Again, real objects that a child manipulates make math real. It’s also good to use coins as children are always interested in money. A dime is EVEN but what about a quarter? How many different ways can your son combine coins to equal a quarter? For a quarter, he will have a minimum of 3 coins. There are no 2 coins that will equal a quarter. If you tell your son he can keep the coins after the math lesson, he will be exra motivated to do this lesson.

History of Mathematics on You Tube

Friday, June 17th, 2011

How did ancient cultures develop number systems to make sense of their world?  How did men and women in Paleolithic times the mark the passing of time and change of seasons?  What number symbols did the Babylonians, Egyptians and Romans invent to conduct commerce?   To find these answers, view: 

                http://www.youtube.com/watch?v=cy-8lPVKLIo

This cute animated video also includes a history of the development of fractions which were necessary to divide land or share harvests.  You’ll see how development of mathematics not only made sense of the world but helped ensure our survival.

College students do not know . . . fractions?

Sunday, May 22nd, 2011

                                                                                                                                                                                                     So I was shocked to hear from a friend that college students in the math class her son teaches at the University of Washington do not know  . . .   fractions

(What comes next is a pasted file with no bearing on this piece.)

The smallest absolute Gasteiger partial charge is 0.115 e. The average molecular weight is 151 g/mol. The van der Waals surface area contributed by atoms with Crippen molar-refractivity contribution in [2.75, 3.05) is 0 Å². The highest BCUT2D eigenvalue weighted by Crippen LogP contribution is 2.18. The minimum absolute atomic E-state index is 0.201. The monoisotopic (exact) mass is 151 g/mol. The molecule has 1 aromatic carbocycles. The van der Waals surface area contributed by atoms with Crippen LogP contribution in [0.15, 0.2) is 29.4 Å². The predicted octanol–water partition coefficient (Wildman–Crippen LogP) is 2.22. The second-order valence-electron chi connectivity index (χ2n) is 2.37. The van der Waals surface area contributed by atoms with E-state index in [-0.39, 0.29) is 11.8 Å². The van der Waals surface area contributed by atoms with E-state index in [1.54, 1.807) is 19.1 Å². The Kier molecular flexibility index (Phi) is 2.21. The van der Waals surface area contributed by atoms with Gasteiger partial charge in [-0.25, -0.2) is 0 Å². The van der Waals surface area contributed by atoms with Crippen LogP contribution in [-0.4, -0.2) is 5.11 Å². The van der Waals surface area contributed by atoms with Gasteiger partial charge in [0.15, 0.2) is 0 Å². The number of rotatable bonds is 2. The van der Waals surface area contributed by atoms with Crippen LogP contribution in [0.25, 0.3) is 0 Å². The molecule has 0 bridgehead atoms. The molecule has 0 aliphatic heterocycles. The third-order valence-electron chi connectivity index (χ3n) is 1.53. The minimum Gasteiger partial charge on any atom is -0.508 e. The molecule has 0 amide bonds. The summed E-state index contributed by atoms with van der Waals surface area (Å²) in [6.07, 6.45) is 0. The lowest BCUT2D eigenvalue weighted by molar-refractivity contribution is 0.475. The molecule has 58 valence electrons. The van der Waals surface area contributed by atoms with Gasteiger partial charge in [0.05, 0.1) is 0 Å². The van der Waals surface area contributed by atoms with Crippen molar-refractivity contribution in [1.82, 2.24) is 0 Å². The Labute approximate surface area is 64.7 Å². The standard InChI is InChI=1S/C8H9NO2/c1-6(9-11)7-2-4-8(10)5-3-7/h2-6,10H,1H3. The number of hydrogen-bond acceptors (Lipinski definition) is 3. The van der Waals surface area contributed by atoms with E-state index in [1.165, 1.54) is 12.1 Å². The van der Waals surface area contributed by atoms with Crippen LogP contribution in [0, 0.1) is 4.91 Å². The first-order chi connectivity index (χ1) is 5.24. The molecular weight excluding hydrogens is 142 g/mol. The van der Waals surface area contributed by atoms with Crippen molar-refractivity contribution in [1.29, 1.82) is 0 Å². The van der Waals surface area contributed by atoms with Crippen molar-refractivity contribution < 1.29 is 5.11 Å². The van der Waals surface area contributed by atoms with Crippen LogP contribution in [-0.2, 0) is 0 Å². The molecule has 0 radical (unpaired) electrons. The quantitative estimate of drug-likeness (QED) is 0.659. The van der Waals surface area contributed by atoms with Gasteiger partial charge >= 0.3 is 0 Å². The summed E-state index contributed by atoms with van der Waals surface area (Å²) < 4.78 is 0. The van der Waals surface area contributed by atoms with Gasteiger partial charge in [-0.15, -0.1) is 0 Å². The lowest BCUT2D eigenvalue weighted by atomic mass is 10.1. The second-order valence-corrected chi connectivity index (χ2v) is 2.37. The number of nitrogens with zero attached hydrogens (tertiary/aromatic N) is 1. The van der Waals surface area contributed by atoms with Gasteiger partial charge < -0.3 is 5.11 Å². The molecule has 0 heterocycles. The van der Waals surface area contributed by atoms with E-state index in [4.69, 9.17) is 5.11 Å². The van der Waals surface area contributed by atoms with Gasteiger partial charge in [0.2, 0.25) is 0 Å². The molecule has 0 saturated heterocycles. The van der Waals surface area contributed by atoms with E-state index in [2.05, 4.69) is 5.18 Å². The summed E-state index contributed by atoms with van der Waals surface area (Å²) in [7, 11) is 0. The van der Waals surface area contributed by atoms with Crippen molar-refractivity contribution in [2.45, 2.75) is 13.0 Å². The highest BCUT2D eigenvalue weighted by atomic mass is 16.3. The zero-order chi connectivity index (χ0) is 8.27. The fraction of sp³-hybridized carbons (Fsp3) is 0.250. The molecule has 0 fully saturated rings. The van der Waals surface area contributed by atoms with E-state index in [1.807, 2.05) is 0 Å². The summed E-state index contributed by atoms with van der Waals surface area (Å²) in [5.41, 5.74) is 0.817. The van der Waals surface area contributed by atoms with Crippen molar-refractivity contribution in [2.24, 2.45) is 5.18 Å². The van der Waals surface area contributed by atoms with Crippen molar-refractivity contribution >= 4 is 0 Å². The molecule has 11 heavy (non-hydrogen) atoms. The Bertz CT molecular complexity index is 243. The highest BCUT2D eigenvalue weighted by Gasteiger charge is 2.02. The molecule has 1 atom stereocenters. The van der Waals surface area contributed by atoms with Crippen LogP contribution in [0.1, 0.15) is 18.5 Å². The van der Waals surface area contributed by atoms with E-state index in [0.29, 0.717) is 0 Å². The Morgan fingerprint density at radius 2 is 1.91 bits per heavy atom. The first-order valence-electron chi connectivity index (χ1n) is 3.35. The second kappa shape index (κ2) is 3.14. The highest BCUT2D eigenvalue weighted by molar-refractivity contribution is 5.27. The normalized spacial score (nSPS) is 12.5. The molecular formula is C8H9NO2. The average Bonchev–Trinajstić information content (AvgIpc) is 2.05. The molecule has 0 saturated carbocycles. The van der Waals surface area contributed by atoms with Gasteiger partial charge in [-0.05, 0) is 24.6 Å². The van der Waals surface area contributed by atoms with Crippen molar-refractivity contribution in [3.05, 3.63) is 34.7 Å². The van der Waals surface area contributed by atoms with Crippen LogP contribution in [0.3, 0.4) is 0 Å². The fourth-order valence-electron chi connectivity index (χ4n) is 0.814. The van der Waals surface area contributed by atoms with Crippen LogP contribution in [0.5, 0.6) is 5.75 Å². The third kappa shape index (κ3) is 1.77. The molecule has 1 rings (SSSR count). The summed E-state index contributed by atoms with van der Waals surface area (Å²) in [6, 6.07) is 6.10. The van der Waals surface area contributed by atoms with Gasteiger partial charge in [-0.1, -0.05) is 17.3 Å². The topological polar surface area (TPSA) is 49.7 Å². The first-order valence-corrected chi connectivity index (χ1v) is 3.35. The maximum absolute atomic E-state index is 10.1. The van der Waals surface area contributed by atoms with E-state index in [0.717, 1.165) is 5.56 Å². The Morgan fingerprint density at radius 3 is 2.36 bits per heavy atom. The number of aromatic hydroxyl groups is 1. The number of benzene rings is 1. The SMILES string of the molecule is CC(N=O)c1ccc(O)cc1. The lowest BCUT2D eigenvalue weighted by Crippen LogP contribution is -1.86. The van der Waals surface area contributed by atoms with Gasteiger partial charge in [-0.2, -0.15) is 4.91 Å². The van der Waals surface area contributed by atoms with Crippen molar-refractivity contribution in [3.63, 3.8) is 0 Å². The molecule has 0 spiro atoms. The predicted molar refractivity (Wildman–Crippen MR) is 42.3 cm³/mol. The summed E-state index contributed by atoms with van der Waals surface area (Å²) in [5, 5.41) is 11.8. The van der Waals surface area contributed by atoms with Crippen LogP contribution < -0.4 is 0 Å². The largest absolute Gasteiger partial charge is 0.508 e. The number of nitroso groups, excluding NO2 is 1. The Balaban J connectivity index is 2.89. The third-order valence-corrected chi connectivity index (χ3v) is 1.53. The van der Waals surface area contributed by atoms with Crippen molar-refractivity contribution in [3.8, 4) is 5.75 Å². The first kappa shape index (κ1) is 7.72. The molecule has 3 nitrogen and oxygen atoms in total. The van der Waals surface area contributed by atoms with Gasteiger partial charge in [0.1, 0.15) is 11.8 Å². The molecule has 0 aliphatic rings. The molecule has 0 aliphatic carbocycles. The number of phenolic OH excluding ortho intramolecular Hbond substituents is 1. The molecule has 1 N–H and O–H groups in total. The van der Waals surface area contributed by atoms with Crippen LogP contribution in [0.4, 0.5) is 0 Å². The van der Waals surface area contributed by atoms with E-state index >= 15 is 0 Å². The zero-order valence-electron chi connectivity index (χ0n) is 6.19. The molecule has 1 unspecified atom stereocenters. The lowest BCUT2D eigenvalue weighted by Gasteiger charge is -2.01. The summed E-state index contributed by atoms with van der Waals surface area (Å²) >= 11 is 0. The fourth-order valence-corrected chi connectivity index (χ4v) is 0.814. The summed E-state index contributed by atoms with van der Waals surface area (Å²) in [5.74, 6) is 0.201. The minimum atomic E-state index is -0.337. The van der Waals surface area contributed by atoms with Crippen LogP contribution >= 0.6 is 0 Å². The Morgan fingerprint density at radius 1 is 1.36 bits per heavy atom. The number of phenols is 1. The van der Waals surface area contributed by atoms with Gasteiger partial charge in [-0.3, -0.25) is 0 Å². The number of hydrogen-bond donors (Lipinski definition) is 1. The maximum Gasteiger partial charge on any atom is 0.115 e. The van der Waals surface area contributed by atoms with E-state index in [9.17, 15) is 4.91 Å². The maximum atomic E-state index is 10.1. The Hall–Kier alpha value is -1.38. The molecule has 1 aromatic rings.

Without these how could a student score high enough on the SAT math exam to get into the university?  How could an eighteen or nineteen year old not know how to convert 2/3 to a decimal?   How could these kids who probably had some part-time job be so innumerate?  Would parents not be aware and sit their teen-ager down and teach him or her basic  math skills necessary for survival? 

Parents see the C’s, D’s and F’s in math on elementary, middle and high school report cards.  Your child is failing math?  It is your responsibility is to sit down and teach your son or daughter basic math skills.  Without these, your child is doomed to struggle in school.

You can’t be a responsible, functioning adult without basic math skills. Math skills are a requisite for any number of rewarding careers.  You can’t be an architect, engineer or a financial whiz without knowing how to compute fractions, decimals and percentages.  You can’t manage a household budget or do smart comparision shopping without basic math skills.  You can’t be a good parent without these.

Parents,  invest in your child’s early years.  A third grader who knows his/her times tables and knows how to read (and hopefully enjoys reading because YOU love to read) will most likely graduate from high school.  Competent third graders become competent high school students.   Parents, it is up to you to instill a love of learning and ensure your child’s success in school.  A parent is a child’s first and primary teacher.

Image borrowed from questgarden.com.

Tsunami

Wednesday, March 16th, 2011

Triggered by a massive earthquake, a tsunami unleashes its fury on Japan.  All of us saw the images on tv hardly believing a wall of water could be so powerful that it would crash through coastal cities upending homes, destroying buildings and churning down streets sweeping away everything in its path.  Minivans bobbed about in the detritus like corks.